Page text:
President Obama’s State of the Union address in January lasted an hour, but a few quick seconds of it could fundamentally transform the world and work of David Haussler ’75.
As Winslow Crane-Murdoch '13 walked the streets of a small town in rural South Africa, he saw the remnants of apartheid's legacy - crime, drugs and poverty. But he also saw soccer, and with it, hope.
Crane-Murdoch captures that hope in full-length documentary he created as part a study abroad experience in the spring of 2012. The film, "Ukudlala" (also known as "Who Am I?"), tells the stories of the young men who participate in Oasis, an organization that partners with South African Homeless Street Soccer to use the sport as an education tool for underprivileged kids and young adults.
A member of the Connecticut College men's soccer team, Crane-Murdoch has always been interested in the power and influence of sports.
"There is empowerment to be found in creative engagement," he said. "Learning is a process that can be found in countless forms, and by encouraging creativity, camaraderie and a hands-on approach, you can reach people in a unique and positive way."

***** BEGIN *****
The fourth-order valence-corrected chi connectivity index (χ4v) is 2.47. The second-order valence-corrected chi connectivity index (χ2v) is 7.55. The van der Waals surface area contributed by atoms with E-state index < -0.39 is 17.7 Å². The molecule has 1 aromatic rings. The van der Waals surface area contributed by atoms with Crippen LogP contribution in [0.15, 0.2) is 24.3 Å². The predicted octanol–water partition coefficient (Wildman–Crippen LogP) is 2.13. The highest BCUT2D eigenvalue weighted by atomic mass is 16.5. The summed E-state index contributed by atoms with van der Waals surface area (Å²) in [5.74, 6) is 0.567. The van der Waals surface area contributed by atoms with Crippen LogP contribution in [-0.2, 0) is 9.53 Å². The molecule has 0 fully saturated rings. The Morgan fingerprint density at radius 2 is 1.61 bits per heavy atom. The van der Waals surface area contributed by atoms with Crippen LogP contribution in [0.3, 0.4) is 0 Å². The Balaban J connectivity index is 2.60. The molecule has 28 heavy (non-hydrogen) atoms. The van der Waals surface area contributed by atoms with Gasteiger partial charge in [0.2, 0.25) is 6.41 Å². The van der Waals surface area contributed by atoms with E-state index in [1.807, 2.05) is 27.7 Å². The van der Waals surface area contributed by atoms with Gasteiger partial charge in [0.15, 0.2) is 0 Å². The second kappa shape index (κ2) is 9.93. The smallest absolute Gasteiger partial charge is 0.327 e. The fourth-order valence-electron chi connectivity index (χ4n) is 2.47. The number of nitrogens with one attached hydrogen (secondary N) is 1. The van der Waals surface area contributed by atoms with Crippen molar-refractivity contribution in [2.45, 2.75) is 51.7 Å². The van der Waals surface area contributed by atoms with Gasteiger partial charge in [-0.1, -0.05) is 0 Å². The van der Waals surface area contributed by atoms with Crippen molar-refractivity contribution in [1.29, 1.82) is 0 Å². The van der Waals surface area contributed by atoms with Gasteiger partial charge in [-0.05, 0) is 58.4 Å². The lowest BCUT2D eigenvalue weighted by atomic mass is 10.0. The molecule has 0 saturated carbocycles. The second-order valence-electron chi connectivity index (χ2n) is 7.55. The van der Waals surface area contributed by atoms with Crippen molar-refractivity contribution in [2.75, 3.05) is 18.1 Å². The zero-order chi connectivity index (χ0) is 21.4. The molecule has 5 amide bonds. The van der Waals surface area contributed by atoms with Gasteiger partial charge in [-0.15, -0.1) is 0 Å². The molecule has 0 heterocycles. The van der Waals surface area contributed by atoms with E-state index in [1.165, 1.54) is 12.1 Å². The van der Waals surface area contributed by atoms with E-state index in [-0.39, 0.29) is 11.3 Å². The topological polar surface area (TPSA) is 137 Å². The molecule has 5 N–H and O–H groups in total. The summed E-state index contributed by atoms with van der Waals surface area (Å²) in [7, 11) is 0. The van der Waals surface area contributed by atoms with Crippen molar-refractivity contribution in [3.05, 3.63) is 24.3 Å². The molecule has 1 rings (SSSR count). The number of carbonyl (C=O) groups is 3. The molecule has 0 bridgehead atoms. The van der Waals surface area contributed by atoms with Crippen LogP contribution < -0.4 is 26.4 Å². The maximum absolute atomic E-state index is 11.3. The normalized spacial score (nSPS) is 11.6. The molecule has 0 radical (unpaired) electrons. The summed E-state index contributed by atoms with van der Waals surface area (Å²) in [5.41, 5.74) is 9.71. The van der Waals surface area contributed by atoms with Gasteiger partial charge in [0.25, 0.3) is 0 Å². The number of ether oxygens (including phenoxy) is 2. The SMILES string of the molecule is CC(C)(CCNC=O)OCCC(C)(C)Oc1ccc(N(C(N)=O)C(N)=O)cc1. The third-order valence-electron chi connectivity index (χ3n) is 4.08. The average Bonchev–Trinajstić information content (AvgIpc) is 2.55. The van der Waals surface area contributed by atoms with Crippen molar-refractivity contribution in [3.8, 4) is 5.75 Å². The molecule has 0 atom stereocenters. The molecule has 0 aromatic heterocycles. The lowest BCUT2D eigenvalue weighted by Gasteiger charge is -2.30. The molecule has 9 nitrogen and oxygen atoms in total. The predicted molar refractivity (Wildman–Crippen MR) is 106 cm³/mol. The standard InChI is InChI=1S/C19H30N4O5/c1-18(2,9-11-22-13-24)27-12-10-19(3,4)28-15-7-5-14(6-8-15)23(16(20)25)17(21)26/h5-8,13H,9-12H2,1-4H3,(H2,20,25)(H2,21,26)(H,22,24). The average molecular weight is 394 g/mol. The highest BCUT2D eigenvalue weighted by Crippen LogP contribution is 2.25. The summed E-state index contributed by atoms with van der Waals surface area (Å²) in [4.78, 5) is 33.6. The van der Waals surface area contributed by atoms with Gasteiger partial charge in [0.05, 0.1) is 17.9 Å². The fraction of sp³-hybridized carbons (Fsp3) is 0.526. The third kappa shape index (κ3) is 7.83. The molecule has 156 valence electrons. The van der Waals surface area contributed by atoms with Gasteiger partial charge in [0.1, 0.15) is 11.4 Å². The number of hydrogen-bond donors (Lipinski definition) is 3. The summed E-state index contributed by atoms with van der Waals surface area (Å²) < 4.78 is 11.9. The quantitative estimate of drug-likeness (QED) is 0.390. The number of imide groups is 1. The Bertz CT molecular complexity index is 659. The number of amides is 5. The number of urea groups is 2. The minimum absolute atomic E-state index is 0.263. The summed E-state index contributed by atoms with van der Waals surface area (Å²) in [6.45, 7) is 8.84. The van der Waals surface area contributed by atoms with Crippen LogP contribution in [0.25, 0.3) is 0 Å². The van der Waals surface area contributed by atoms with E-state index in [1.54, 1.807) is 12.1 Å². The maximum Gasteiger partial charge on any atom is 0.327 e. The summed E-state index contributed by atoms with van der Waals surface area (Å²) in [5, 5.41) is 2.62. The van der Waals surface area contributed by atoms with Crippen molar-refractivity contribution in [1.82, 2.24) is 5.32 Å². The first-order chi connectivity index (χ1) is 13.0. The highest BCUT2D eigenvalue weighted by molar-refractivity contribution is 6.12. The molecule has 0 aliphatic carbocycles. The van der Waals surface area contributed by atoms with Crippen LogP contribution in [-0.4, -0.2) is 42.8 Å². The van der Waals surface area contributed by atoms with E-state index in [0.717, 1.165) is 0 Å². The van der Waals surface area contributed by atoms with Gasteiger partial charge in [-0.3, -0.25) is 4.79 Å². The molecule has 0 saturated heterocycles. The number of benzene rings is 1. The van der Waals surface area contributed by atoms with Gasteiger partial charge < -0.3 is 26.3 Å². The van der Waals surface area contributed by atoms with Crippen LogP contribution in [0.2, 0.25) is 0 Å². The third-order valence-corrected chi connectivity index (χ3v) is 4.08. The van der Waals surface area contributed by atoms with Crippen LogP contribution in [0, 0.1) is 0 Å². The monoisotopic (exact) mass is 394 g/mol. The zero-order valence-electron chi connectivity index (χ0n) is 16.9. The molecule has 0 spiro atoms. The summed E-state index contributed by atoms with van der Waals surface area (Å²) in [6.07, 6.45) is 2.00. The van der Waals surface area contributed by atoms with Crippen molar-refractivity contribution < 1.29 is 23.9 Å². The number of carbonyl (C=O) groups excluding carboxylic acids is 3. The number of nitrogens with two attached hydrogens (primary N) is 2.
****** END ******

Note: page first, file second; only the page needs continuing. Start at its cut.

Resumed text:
Crane-Murdoch, an international relations major and intern in the College's communications office, created the documentary as part of a requirement for the multiculturalism and human rights program he completed through the School of International Training (SIT). The inspirational film, now used by South African Homeless Street Soccer as a promotional tool for the program, chronicles the success of the program through the powerful stories of its participants.
"The film cannot fully portray the magnitude of their accomplishments, but it is a snapshot into their lives and a reminder that happiness and value can be derived from within," Crane-Murdoch said.
Crane-Murdoch said the filming process was intense, but he credits his family with instilling a sense of adventure and love for the outdoors in him.
"I believe that adventure and experience are the purest forms of teaching, and within that, stories are what connect our common humanity."
For more information the film and Crane-Murdoch's experience, visit his website.
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